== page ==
One more note: Proposals that call for removing or disabling a feature that a WMF product team has worked on are outside of Community Tech's possible scope. They won't be in the voting phase.
Yes, you may submit some proposals that didn't get enough support votes in past years, and deserve a second try.
If you decide to copy a proposal from the old survey into the new survey, we expect you to "adopt" that proposal—meaning that you'll be actively participating in the discussion about that idea, and willing to make changes to the proposal in order to make it a stronger idea when it moves to the voting phase. As we said above, there's a limit of three proposals per person, and posting a proposal from last year counts.
It's helpful if you want to post a link to the previous discussion, but please don't copy over the votes and discussion from last year. If there are good points that people made in last year's discussions, include the suggestions or caveats in the new proposal.
After the proposal phase, we take a break to review the proposals before the voting phase begins.
All active contributors can review and vote for the proposals that they want to support. You can vote for as many different proposals as you want. To ensure fair voting, only registered users can vote, and votes by very new accounts may be removed.
The only votes that are counted are Support votes. The final list of wishes will be ranked in order of the most Support votes. If you are the proposer, a support vote is automatically counted for your proposal.
However, lively discussion is encouraged during the voting phase. If you want to post an Oppose or Neutral vote with a comment, then feel free to do so. These discussions can help people to make up their mind about whether they want to vote for the proposals. The discussions also provide useful input to guide the work that will happen through the year.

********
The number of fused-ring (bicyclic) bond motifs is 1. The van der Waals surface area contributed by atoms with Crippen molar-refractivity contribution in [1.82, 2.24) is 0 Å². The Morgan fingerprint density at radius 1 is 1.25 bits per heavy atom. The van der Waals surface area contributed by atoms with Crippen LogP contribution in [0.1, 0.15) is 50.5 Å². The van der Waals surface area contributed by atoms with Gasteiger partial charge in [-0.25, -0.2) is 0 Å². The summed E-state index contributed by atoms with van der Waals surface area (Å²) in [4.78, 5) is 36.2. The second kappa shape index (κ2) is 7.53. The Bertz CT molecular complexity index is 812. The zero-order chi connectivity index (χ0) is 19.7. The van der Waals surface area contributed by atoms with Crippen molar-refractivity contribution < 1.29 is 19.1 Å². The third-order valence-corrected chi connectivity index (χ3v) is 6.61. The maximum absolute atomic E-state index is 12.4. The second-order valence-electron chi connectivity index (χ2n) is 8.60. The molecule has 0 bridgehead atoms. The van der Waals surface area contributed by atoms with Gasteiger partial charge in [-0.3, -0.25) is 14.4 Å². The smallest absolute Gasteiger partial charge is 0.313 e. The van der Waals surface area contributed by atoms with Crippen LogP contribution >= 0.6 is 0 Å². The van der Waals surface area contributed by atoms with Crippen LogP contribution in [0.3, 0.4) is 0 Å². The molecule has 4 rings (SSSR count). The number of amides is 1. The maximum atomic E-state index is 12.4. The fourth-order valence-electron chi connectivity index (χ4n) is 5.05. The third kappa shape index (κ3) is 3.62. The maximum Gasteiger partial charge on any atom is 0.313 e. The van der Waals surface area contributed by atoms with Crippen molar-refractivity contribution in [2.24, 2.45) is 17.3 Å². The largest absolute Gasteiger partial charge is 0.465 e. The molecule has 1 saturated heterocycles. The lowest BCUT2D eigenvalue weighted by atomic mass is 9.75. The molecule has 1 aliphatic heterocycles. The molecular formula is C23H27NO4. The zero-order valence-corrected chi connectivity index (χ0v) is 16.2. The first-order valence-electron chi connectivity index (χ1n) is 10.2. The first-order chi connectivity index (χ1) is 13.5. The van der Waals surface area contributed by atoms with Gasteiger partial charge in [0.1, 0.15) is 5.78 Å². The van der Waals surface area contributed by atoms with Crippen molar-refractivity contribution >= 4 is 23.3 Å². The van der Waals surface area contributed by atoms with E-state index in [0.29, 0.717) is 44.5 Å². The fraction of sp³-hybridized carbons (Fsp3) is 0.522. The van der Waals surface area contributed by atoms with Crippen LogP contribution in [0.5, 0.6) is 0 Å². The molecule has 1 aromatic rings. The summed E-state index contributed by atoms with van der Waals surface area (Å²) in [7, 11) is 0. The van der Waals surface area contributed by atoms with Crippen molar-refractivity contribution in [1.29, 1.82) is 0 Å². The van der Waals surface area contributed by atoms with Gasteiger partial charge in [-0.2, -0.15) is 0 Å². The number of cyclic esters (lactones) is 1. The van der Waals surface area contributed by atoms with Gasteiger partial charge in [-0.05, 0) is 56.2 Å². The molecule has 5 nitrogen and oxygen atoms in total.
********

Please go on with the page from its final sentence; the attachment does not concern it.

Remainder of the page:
A reasonable amount of canvassing is acceptable. You've got an opportunity to sell your idea to as many people as you can reach. Feel free to reach out to other people in your project, WikiProject or user group. Obviously, this shouldn't involve sockpuppets, or badgering people to vote or to change their vote. But a good-faith "get out the vote" campaign is absolutely okay.
Note also that the proposals are occasionally rotated to ensure all get fair visibility. This is done by simply moving the top proposal to the bottom.
It's common that most of the proposals that end up in the top 10 are for the biggest projects — the big Wikipedias, and Commons. There are many smaller groups and projects that don't have enough "voting power" to boost their proposal into the top 10, but are doing important work for our movement.
Our team has a commitment to work on projects that help out smaller groups, including campaign and program organizers, GLAM participants, smaller projects like Wikisource and Wiktionary, and stewards and CheckUsers.
Having smaller projects' proposals in the Wishlist Survey is important — it helps our team and the Wikimedia Foundation broadly know what people in smaller groups need. So yes, please come and post your proposals, even if you don't think you'll get into the top 10!
The Support-vote rankings create a prioritized backlog of wishes, and the Community Tech team is responsible for evaluating and addressing the popular wishes. To do that, Community Tech investigates all of the top wishes, and look at both the technical and social/policy risk factors.The Oppose and Neutral votes are very helpful in raising potential downsides. For controversial wishes, Community Tech balances the voting with a more consensus-based review.
As an example, this worked in the 2015 survey: The wish to "add a user watchlist" received a lot of votes but also some heartfelt Oppose votes. Community Tech listened to all sides, and made a decision on whether to pursue the project or not.
…instead of addressing other wishes from older surveys?
The main reason why we're making the survey an annual event is that we want to include more people! More people know about the team and the survey now, and after a year where many of the top wishes were completed, we're expecting that people will be even more interested and excited about participating. We want to give everyone a chance to bring new ideas.
We also want to make sure that older ideas are still wanted. As software evolves, so do the user’s needs. Sometimes a really good wish from last year isn’t so important anymore, or the description has simply become outdated. Conducting the survey annually helps reconfirm what the community needs.
If there are wishes from last year's survey that you think deserve another shot, see “Can I resubmit a proposal from previous surveys?” above.